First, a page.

The Focus on Crimes Against the Rohingya
Despite clear findings of grave human rights violations by local civil society, international fact-finders, and the de facto head of government, avenues for, or even conversations about, accountability for crimes against non-Rohingya ethnic minorities are virtually non-existent.
This is partly due to jurisdictional limitations and choices inherent in the ongoing investigations and cases, especially those at the ICJ and ICC. For example, the ICJ case is focused narrowly on the Rohingya because the facts indicate the Tatmadaw acted with an intent to destroy only the Rohingya – an essential element of the crime of genocide. Thus, while brutal and constituting crimes against humanity, the Tatmadaw’s atrocities against other ethnic groups do not fit the definition of genocide, and thus these victims cannot avail themselves of the ICJ’s jurisdiction, which is tied specifically to the Genocide Convention in the ongoing Gambia v. Myanmar litigation.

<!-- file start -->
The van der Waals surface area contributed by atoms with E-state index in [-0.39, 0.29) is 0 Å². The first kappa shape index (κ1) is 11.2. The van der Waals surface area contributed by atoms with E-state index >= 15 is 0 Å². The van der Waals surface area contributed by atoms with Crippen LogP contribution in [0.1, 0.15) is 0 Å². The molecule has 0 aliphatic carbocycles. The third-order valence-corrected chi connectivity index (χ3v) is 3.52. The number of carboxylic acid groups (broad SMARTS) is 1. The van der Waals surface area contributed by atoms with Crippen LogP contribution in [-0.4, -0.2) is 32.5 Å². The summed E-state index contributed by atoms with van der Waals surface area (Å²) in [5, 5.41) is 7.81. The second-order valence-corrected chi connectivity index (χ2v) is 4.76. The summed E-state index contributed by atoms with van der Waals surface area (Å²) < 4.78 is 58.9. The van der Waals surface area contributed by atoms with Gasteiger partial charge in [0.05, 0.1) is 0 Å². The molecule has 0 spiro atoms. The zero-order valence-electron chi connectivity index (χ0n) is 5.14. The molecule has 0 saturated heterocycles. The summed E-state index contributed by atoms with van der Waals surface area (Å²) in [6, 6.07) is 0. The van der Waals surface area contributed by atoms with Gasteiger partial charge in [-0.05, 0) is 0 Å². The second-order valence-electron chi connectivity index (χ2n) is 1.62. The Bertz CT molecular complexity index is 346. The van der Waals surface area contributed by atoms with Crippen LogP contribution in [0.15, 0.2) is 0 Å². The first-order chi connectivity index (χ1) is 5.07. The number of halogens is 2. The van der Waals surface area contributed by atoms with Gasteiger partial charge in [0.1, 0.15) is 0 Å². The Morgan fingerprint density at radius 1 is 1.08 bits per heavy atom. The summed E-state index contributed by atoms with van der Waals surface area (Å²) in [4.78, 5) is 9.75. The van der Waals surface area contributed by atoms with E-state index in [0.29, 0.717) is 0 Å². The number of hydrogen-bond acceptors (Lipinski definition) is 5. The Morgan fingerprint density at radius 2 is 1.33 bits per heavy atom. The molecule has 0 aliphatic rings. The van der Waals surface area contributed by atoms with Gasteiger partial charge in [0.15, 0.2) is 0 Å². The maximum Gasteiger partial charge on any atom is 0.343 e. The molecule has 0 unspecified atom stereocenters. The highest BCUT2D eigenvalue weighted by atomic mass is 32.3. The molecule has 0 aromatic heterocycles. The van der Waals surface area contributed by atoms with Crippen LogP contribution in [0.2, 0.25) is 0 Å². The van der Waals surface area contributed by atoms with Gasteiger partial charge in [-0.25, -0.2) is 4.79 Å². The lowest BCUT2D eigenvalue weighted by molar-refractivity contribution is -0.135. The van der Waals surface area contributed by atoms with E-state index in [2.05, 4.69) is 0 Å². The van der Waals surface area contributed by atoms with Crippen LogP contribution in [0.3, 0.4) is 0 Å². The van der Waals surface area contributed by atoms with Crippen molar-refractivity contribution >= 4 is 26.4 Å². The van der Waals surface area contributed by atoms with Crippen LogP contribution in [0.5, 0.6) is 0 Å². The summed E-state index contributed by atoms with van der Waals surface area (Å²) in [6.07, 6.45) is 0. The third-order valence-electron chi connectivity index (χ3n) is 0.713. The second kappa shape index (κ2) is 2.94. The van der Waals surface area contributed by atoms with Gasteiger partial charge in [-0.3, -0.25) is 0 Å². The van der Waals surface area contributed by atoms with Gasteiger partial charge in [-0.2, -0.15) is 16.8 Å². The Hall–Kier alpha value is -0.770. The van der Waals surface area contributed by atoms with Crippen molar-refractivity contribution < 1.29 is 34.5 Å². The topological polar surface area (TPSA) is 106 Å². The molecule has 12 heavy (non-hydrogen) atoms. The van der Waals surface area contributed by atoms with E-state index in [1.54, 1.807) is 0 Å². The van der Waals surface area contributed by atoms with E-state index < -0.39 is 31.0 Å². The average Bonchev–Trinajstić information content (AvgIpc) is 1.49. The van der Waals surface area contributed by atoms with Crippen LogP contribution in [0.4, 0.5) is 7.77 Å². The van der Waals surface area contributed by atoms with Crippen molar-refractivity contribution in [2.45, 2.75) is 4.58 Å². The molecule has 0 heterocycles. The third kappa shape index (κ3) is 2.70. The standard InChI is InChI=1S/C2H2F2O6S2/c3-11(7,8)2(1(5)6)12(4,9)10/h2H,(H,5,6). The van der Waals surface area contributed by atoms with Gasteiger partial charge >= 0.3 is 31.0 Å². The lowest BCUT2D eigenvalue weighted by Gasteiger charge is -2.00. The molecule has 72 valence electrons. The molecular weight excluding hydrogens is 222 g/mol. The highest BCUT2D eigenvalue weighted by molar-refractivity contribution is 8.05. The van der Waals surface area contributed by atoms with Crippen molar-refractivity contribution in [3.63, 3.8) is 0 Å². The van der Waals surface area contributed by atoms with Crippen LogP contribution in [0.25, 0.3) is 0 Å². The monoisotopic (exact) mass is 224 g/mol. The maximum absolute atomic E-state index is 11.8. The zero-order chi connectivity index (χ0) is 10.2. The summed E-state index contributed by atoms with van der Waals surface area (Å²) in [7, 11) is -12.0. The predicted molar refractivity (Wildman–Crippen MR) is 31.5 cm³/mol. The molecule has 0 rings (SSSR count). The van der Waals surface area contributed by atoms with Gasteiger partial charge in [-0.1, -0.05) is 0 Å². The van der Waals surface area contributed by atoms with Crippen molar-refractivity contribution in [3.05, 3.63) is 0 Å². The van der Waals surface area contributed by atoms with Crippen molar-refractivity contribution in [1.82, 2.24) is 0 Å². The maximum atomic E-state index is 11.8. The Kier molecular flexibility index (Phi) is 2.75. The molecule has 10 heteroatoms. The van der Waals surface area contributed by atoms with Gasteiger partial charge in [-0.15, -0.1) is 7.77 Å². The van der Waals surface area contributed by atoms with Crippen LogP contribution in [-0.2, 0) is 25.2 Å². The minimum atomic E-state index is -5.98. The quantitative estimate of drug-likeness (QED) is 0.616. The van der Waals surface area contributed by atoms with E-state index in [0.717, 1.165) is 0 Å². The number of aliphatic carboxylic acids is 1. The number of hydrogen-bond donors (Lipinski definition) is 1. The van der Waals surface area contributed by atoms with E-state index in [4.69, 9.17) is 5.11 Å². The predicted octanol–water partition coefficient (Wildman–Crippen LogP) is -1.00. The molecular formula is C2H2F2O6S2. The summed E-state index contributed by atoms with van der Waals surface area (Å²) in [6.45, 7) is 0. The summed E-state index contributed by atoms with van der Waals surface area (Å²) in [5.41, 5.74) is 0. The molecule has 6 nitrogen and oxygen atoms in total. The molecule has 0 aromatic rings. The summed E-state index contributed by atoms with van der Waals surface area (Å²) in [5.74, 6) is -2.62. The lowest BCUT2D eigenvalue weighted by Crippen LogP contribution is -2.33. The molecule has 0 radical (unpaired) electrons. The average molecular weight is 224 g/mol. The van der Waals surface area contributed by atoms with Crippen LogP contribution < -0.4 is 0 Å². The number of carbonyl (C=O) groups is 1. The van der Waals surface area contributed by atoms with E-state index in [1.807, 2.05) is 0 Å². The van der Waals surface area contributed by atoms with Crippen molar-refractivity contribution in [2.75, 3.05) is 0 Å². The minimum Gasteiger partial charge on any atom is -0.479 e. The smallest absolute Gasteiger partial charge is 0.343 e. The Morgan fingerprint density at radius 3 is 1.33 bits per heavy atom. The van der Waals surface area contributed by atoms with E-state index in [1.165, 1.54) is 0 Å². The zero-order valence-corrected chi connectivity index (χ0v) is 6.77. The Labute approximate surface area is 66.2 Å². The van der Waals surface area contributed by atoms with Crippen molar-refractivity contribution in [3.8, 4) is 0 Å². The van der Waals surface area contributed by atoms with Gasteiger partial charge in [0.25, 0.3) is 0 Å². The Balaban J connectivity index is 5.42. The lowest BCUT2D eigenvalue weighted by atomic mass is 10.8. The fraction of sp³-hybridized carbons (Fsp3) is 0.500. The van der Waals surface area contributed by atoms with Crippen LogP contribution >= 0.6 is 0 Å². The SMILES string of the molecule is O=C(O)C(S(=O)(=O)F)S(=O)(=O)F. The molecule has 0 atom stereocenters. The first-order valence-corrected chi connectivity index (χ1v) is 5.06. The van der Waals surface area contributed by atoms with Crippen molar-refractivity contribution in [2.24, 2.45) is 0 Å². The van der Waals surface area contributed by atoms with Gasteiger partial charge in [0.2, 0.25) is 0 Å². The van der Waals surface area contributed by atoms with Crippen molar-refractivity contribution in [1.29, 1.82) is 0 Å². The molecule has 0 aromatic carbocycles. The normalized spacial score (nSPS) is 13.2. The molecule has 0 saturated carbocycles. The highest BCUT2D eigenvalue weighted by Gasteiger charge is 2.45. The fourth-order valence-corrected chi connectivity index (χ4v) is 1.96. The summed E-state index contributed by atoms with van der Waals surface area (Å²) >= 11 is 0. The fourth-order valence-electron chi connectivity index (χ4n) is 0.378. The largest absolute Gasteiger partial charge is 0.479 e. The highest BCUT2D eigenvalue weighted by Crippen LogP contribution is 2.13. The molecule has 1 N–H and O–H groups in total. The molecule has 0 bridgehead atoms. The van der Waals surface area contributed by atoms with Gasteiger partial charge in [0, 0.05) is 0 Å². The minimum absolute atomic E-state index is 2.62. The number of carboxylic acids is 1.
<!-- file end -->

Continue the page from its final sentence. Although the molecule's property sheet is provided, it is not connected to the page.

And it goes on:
Similarly, the ICC investigation is focusing on crimes against the Rohingya because of the narrow jurisdiction available to that court – the crimes must be linked to the “clearance operations” in Rakhine state beginning in 2016 and, crucially, must have at least one element occurring in Bangladesh (the nation the vast majority of Rohingya victims have fled to). This is because unlike Myanmar, Bangladesh is a party to the ICC’s Rome Statute, which confers the court with territorial jurisdiction. A universal jurisdiction case brought in Argentina by Rohingya human rights activists likewise targets members of the Tatmadaw and Myanmar government with alleged crimes against the Rohingya specifically.